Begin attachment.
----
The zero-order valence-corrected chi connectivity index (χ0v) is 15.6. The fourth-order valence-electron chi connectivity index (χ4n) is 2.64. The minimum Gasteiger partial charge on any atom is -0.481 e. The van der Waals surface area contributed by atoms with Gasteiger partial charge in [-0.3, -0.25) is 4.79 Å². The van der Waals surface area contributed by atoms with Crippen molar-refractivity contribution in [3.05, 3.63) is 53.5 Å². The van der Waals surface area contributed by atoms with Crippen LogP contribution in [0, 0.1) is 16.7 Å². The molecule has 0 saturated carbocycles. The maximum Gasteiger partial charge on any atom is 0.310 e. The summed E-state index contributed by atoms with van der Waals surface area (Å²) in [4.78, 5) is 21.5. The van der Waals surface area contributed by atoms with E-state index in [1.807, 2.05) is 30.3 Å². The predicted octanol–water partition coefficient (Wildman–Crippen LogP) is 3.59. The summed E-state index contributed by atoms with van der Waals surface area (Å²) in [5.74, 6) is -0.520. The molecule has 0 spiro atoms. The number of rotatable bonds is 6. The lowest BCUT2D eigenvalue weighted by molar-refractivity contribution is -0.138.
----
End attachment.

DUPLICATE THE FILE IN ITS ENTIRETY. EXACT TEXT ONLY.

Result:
The zero-order valence-corrected chi connectivity index (χ0v) is 15.6. The fourth-order valence-electron chi connectivity index (χ4n) is 2.64. The minimum Gasteiger partial charge on any atom is -0.481 e. The van der Waals surface area contributed by atoms with Gasteiger partial charge in [-0.3, -0.25) is 4.79 Å². The van der Waals surface area contributed by atoms with Crippen molar-refractivity contribution in [3.05, 3.63) is 53.5 Å². The van der Waals surface area contributed by atoms with Crippen LogP contribution in [0, 0.1) is 16.7 Å². The molecule has 0 saturated carbocycles. The maximum Gasteiger partial charge on any atom is 0.310 e. The summed E-state index contributed by atoms with van der Waals surface area (Å²) in [4.78, 5) is 21.5. The van der Waals surface area contributed by atoms with E-state index in [1.807, 2.05) is 30.3 Å². The predicted octanol–water partition coefficient (Wildman–Crippen LogP) is 3.59. The summed E-state index contributed by atoms with van der Waals surface area (Å²) in [5.74, 6) is -0.520. The molecule has 0 spiro atoms. The number of rotatable bonds is 6. The lowest BCUT2D eigenvalue weighted by molar-refractivity contribution is -0.138.